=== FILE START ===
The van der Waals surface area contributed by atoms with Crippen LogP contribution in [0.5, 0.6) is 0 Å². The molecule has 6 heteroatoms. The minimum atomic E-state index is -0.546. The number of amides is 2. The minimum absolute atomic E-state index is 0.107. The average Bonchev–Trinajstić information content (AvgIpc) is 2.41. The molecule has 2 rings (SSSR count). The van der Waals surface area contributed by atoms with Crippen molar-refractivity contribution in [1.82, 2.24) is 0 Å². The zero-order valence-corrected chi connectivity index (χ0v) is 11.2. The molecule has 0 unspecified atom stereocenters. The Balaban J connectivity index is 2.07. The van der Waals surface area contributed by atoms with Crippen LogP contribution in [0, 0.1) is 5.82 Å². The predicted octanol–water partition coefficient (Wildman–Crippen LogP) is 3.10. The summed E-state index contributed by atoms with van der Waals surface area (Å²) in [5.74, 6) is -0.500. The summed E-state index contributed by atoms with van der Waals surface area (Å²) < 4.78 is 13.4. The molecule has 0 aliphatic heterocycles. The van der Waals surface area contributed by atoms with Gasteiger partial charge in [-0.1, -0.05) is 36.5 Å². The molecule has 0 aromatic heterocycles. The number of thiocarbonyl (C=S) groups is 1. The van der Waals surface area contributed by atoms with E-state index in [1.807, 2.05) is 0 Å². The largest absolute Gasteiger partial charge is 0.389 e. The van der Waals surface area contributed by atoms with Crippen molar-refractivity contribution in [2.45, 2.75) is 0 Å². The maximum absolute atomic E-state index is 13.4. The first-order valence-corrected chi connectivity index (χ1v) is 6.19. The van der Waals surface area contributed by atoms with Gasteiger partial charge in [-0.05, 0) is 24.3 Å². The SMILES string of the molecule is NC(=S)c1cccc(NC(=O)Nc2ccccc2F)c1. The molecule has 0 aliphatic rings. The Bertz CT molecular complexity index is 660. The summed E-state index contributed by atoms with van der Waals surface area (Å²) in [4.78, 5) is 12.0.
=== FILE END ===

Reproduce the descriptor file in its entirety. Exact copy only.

The van der Waals surface area contributed by atoms with Crippen LogP contribution in [0.5, 0.6) is 0 Å². The molecule has 6 heteroatoms. The minimum atomic E-state index is -0.546. The number of amides is 2. The minimum absolute atomic E-state index is 0.107. The average Bonchev–Trinajstić information content (AvgIpc) is 2.41. The molecule has 2 rings (SSSR count). The van der Waals surface area contributed by atoms with Crippen molar-refractivity contribution in [1.82, 2.24) is 0 Å². The zero-order valence-corrected chi connectivity index (χ0v) is 11.2. The molecule has 0 unspecified atom stereocenters. The Balaban J connectivity index is 2.07. The van der Waals surface area contributed by atoms with Crippen LogP contribution in [0, 0.1) is 5.82 Å². The predicted octanol–water partition coefficient (Wildman–Crippen LogP) is 3.10. The summed E-state index contributed by atoms with van der Waals surface area (Å²) in [5.74, 6) is -0.500. The summed E-state index contributed by atoms with van der Waals surface area (Å²) < 4.78 is 13.4. The molecule has 0 aliphatic heterocycles. The van der Waals surface area contributed by atoms with Gasteiger partial charge in [-0.1, -0.05) is 36.5 Å². The molecule has 0 aromatic heterocycles. The number of thiocarbonyl (C=S) groups is 1. The van der Waals surface area contributed by atoms with E-state index in [1.807, 2.05) is 0 Å². The largest absolute Gasteiger partial charge is 0.389 e. The van der Waals surface area contributed by atoms with Crippen molar-refractivity contribution in [2.45, 2.75) is 0 Å². The maximum absolute atomic E-state index is 13.4. The first-order valence-corrected chi connectivity index (χ1v) is 6.19. The van der Waals surface area contributed by atoms with Gasteiger partial charge in [-0.05, 0) is 24.3 Å². The SMILES string of the molecule is NC(=S)c1cccc(NC(=O)Nc2ccccc2F)c1. The molecule has 0 aliphatic rings. The Bertz CT molecular complexity index is 660. The summed E-state index contributed by atoms with van der Waals surface area (Å²) in [4.78, 5) is 12.0.